August 9, 2022
ALISON TYRRELL IN CONVERSATION WITH THE WORLD MEDIA GROUP’S BELINDA BARKER
Welcome to My Media Life, where we chat with the movers and shakers in the worlds of business and marketing to find out what the media industry means to them, their advice for those starting out today, and personal insights into their sources of inspiration and motivations.
This month, we’re thrilled to be joined by Alison Tyrrell, global head of marketing at SilverCloud Health, a digital mental health business breaking down barriers to enable more access to mental health support. Below are extracts from our conversation – you can listen to the podcast here.
What does the media industry mean to you as an individual?
If I look at my career, the media industry has taught me the most about uncovering what matters to an audience – ensuring you create value, knowledge exchange, the importance of context, trust and authority on topics. And the art of storytelling.
I’m looking at it from two perspectives, one from a career perspective, and then a personal perspective. From a societal view, quality journalism creates a knowledge-filled nation that can hold those who run our democracies accountable and drive awareness to help dismantle any systemic injustices. It can quite literally influence the zeitgeist.
That said, when talking about quality journalism, it’s becoming what feels like few and far between, whether it’s [because of] a questionable alliance of a publication to a government body or to a politician or to some billionaire, or whether you’re looking at social media journalism. Therefore, I think it’s so important that we’re contributing to our trusted brands; getting those subscriptions and keeping them running.
Do you miss any of that now that you’re in a broader client role?
I miss what I was able to learn from my peers from a media perspective. A lot of the people that I had the honour to work with at some of these amazing publications – they’re extremely intelligent people. They were coming to us with an editorial lens as to what was happening.
My clients as well – working with some amazing brands – they had a perspective on what their audiences perceived of some of these media agencies. So I was able to learn a lot more about the landscape. Now I’m [coming from] from a brand perspective, which is a little bit more laser focussed. I miss that element of education: just by having a meeting with them, you’re learning and absorbing so much information that you wouldn’t usually in your day-to-day.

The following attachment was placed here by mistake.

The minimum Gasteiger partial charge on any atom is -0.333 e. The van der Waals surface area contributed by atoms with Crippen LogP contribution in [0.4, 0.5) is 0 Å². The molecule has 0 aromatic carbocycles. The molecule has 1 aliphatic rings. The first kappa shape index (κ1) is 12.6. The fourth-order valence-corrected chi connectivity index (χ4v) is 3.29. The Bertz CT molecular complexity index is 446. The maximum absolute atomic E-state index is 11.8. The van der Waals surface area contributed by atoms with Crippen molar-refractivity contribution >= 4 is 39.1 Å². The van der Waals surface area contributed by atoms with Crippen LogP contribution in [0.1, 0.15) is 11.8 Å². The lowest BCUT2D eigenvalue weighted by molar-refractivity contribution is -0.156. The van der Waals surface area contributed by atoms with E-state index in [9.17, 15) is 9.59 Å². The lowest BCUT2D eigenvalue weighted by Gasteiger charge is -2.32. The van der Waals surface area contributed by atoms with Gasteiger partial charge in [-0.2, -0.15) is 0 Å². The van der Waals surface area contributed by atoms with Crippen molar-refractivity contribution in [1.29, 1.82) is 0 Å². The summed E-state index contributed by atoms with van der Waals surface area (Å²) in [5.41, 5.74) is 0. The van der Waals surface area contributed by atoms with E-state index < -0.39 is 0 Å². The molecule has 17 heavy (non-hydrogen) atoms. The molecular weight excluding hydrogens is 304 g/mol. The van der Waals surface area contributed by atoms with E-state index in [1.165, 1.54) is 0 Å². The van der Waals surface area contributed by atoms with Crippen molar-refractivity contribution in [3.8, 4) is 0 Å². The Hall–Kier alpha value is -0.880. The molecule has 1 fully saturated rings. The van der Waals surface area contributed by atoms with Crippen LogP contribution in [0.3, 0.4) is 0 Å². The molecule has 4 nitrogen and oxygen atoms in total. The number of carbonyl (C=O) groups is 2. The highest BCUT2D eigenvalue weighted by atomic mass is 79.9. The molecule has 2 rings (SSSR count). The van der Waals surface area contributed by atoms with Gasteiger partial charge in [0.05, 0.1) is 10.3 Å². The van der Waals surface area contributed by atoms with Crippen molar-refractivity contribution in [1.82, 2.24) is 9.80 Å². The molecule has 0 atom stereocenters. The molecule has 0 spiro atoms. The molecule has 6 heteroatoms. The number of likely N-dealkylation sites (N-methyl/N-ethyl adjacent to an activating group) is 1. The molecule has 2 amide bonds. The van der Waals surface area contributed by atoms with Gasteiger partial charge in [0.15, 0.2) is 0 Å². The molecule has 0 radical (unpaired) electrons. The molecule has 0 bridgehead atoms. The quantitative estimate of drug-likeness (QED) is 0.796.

What one piece of advice has helped you in your career?
This is so cliché because you hear it so much, but it’s so true: It’s asking why. Why are we creating a certain campaign or why are we creating a certain piece of content or why should our audience care? I think that’s probably one of the whys we forget to ask. Why are we executing this strategy on a particular format or a particular channel? Because when we stop asking ‘why?’ we lose the power to cut through and to actually be effective. And we become very samey, which I think a lot of brands can be guilty of.
What do you love about your current role?
We work in digital mental health. It’s so rare in any job that you get the opportunity to have purpose. We used to have a funny saying in nearly every job I’ve had: “We’re not saving lives, don’t worry about it.” We’re not saving lives. I now feel like I am.
Everything that we’re doing around campaigns is quite literally working with the likes of the NHS or the HSC, or US health systems to help them see more patients or to get better outcomes for patients, or to let the general public know that they can get this for free. The purpose behind it is the thing that I love the most about the job that I’m in now.
If you were trying to get into media and marketing today, what advice would you give to your younger self?
This is interesting. I don’t think I’d do anything differently because every job I’ve had, every leader I’ve had, every mistake I’ve made has got me to where I am today, but I would probably encourage myself, or anybody entering into the industry now, to really absorb themselves in the psychology or the behavioural economics and the culture of the audience.